05:46, July 14 209 0 theguardian.com

2020-07-14 05:46:03
Salisbury attack: inquest must look into role of Russian officials, court told

The role played by senior Russian officials in the Salisbury nerve agent attack should be investigated during an inquest into a mother-of-three who died in the poisonings, the high court has been told.

Lawyers for Dawn Sturgess’s family are arguing that public concern over the poisonings is so profound that her inquest should be widened to examine who ordered the attack and the network that backed the two agents accused of actually carrying it out.

The family’s skeleton argument names two senior officials at the GRU, the Russian Federation’s military intelligence service, and a third man alleged to have been involved in the UK end of the operation.

It claims that public confidence in the UK government’s ability to protect its citizens risks being undermined if those who ordered and organised the attack were not held to account.

The former Russian spy Sergei Skripal and his daughter Yulia were the initial victims of the novichok attack on 4 March 2018. Both they and police officer, DS Nick Bailey, who was also poisoned, survived.

At the end of June 2018, Sturgess and her partner, Charlie Rowley, were poisoned in Amesbury, eight miles north of Salisbury, after he found a fake perfume bottle containing novichok. Rowley survived but Sturgess, 44, died on 8 July.

In December, the senior coroner for Wiltshire and Swindon, David Ridley, ruled that he would not consider whether any Russian state agents were involved other than the two main suspects, Alexander Petrov and Ruslan Boshirov.

On day one of the family’s high court challenge to this ruling, their barrister, Michael Mansfield QC, claimed in his skeleton argument the coroner’s stance meant the “key questions of how, and by whom, the operation was directed and arranged” would not be considered. He said it was “inconceivable” that the “Salisbury Two” - Petrov and Boshirov – operated in “a bubble”.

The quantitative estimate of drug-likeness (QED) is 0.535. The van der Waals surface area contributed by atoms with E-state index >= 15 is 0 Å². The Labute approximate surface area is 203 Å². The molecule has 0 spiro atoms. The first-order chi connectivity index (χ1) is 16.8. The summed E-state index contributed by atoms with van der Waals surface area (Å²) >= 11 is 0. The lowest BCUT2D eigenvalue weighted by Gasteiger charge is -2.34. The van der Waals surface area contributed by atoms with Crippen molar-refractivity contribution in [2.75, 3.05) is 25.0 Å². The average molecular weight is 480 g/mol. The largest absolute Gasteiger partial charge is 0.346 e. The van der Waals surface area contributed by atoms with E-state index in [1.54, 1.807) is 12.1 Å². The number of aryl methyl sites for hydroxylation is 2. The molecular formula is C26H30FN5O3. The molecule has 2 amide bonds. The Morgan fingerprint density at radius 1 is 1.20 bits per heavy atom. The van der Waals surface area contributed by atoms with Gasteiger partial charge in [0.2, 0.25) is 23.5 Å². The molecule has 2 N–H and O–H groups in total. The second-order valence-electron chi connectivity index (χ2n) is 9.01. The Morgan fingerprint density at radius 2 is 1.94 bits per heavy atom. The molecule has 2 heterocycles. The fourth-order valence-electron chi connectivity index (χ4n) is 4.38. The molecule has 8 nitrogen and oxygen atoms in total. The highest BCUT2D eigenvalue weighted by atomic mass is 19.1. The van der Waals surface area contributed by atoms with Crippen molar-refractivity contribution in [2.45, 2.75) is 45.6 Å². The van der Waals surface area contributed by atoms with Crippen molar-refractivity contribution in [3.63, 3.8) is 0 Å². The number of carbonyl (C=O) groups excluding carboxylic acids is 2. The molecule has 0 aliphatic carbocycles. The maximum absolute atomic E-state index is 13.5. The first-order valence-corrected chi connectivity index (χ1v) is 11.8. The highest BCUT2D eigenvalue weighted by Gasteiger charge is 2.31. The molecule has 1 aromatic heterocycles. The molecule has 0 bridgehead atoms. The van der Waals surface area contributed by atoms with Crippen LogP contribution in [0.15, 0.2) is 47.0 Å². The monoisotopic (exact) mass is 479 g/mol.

Mansfield said it has been alleged that the two senior GRU officials, Vladimir Alexseyev and Igor Kostyukov, have been implicated in the attacks. He flagged up media allegations that a third man was involved and present in the UK at the time of the attack, GRU officer Denis Sergeev.

Calling for the high court to quash the coroner’s decision, Mansfield said investigators had concluded the novichok in the perfume bottle could have killed “thousands of people”.

He said: “Widespread harm resulted from this attack: Ms Sturgess was killed; four other people suffered serious injuries in life-threatening circumstances, including a British police officer; and other police officers, members of the emergency services, paramedics and members of the public appear to have been contaminated.”

The barrister said: “The public are likely to be most concerned about the issues the senior coroner has ruled out of scope – namely the source of the novichok and the responsibility of senior Russian state figures who authorised and directed the operation - rather than the actions of the two subordinates who carried out its final stages.”

Mansfield argued the inquest should also look at issues such as:

Whether the novichok that killed Sturgess was exactly the same as that used in Salisbury.

Whether the perfume bottle was used in Salisbury and if so, how it survived unopened, for nearly four months.

Whether further novichok could remain in the UK.

He said: “Given the complete prohibition on the use of nerve agents the conspiracy must have involved three levels of Russian state involvement: authorising and commissioning the attack at the highest echelons; management and oversight at the place of origin and on the ground in the target territory, security and the integrity of this highly lethal poison; and a participant support network in the target territory, with a contingency plan should things go wrong (especially medical assistance and safe premises as the slightest contamination has rapid effects and would prevent travel).”